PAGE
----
I bought this 6,000 BTU TCL AC unit last year out of the box. I noticed it leaking last year and didn't think anything of it. Now it is leaking again this year and I see a small hole in the bottom of the AC unit.

TCL says online that they shouldn't have a drain hole: https://support.tcl.com/ca-appliances-common-questions/my-window-air-conditioner-not-draining but it seems to be excessively leaking and dripping rust-colored water down the siding of my house.

Does this seem incorrect? Should I replace it?

Figure provided.

  • why would there be a hole, if it does not drain
    – Traveler
    Commented Jul 13, 2022 at 18:17
  • 1
    Because that's where baby air conditioners come from... Commented Jul 13, 2022 at 18:18
  • is there a rubber plug somewhere at the bottom of the unit
    – Traveler
    Commented Jul 13, 2022 at 18:18
  • Not to my knowledge. It just seemed strange that a brand new unit would have a perfectly circular hole in the bottom. Commented Jul 13, 2022 at 18:20
  • 2
    I'd get a pipe flange and a pipe to drain it past your siding. You don't want a male adapter screwed into the hole bc that could cause condensate to pool in the unit, which is why a pipe flange is better and more easily sealed. Commented Jul 13, 2022 at 18:27

1 Answer 1


Condensate is a reality of running an air conditioner. It will be created, and it has to go somewhere.

Air contains water. How much water it is possible to contain very sharply depends on its temperature. When you take hot air and cool it, it's common that the colder air simply cannot hold the moisture, and the condensate must fall out.

If it's humid enough to put condensate on the side of a glass of an iced drink, then it's happening inside the A/C too.

Portable A/C's have a bucket you must empty by hand every 2 hours.

So if yours doesn't have a bucket to empty, then - well, the only other option is to splash it onto the (hot) condenser and try to get it to evaporate. This unit appears to use that method.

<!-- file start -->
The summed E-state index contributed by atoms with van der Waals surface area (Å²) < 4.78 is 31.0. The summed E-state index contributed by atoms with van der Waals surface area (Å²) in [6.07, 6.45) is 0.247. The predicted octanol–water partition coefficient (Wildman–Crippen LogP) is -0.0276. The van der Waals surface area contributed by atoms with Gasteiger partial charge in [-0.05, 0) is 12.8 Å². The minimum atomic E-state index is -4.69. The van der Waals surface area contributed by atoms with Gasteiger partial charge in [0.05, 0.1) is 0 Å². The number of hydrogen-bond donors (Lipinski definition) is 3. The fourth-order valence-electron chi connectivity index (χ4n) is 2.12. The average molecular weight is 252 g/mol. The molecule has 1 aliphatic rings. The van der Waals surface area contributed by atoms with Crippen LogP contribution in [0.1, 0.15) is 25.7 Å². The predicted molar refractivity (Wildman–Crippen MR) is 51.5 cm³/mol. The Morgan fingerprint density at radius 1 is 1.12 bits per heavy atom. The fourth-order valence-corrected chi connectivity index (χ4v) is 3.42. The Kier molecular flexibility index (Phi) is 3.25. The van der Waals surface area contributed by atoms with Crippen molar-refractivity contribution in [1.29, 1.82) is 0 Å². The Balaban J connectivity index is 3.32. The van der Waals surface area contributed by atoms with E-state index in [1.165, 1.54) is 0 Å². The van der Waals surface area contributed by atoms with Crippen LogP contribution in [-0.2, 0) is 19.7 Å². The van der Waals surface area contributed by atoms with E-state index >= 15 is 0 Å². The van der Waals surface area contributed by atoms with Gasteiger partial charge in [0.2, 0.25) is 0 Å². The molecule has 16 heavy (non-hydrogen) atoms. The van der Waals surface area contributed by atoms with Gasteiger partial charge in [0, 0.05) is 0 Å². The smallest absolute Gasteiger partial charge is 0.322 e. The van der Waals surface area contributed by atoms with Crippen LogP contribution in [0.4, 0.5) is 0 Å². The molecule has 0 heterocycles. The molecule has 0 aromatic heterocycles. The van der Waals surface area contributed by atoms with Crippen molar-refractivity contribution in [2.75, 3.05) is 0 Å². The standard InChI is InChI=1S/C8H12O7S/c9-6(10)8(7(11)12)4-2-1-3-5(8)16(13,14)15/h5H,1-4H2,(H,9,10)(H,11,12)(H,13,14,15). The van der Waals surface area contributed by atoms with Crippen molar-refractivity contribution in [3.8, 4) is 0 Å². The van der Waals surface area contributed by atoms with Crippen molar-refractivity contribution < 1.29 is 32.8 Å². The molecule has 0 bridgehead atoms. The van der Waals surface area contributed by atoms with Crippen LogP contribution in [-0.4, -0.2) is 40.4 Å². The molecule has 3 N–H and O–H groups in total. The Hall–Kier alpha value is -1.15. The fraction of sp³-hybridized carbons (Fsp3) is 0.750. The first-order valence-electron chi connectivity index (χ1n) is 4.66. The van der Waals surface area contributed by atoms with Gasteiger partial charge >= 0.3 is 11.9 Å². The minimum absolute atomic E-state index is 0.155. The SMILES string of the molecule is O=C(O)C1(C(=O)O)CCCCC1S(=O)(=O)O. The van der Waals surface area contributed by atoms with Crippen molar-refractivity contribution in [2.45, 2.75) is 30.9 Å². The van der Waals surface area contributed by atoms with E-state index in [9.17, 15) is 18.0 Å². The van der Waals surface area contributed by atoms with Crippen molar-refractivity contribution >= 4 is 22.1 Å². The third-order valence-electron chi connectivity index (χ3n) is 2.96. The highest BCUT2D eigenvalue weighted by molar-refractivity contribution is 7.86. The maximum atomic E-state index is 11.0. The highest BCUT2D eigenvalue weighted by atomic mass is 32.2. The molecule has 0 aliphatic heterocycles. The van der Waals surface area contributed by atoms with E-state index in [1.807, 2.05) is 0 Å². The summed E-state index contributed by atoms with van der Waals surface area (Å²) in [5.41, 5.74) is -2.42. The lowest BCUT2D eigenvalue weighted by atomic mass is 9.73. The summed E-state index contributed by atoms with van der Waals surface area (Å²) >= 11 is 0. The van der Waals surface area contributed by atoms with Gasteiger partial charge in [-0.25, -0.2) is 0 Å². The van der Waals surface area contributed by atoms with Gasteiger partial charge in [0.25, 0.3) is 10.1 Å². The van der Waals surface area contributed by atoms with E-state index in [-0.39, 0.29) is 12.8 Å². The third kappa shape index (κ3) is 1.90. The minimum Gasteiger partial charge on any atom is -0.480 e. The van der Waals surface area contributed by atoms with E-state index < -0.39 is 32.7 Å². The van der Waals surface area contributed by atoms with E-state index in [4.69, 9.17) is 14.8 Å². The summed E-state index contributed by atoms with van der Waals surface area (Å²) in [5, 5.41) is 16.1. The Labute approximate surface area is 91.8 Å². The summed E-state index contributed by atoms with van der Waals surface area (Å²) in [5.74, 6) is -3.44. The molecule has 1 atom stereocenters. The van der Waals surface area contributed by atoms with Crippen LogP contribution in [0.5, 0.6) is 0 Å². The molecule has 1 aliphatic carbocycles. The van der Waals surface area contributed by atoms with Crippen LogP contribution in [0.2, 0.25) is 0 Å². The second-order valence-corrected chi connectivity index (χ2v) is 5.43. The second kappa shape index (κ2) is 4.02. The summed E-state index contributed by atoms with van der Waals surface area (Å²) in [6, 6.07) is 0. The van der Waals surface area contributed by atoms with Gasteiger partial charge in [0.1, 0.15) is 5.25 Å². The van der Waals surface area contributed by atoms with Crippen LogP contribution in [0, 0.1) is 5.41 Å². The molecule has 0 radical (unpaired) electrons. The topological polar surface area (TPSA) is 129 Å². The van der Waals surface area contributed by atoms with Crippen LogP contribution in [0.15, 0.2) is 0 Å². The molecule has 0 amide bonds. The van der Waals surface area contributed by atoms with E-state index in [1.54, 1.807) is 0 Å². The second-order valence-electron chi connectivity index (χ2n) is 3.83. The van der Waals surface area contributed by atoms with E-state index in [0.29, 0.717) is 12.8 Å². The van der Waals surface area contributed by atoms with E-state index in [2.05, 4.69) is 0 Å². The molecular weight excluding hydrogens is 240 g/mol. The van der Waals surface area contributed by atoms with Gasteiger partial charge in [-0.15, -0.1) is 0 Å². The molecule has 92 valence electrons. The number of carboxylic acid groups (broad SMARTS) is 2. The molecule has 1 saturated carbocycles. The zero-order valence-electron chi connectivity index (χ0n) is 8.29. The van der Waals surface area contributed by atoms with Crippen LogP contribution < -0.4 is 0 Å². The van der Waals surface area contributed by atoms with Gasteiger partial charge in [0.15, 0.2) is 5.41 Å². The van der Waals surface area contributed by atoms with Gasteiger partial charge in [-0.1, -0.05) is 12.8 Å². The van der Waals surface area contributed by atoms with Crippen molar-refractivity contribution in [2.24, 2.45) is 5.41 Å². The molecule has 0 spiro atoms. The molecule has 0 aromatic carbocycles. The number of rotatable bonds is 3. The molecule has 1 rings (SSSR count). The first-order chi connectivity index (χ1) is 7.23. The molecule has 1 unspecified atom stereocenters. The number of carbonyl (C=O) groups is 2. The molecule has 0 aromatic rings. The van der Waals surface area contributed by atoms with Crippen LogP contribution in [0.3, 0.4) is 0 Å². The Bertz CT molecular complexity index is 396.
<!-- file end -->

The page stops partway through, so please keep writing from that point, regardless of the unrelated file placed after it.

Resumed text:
But still, that method is not reliable under all conditions, so it still needs a condensate drain. It's not leaking, because this is an intended product.

  • Their website states, "There are no drain holes or plugs used to remove the water as was the case with older style window AC units." Commented Jul 13, 2022 at 18:23
  • 3
    @geo OK then, the bottle is full and overflowing. It has to go somewhere. I've heard of refrigerators splashing their condensate on their hot-side coils to evaporate it, but that has limits... it would be very easy for a window A/C to exceed those limits, at which point, again, the condensate has to go somewhere. Commented Jul 13, 2022 at 18:25
  • Okay that makes sense. Thank you! Commented Jul 13, 2022 at 18:28
  • 1
    @geo LOL I just read the link you provided. Yeah that's what they're doing, it has limits and hastens the demise of the condenser. "Make sure the unit is install properly, with a slight angle" lol language... yeah, that matters because the water pan has to be just right for the fan blades to hit it to splash water on the condenser. And the reason it's rusty is because water sits in the water pan 24x7. Commented Jul 13, 2022 at 18:34
  • So presumably it is angled too much and is running straight to the hole instead of sitting where the fan blades can hit it? Commented Jul 13, 2022 at 18:36

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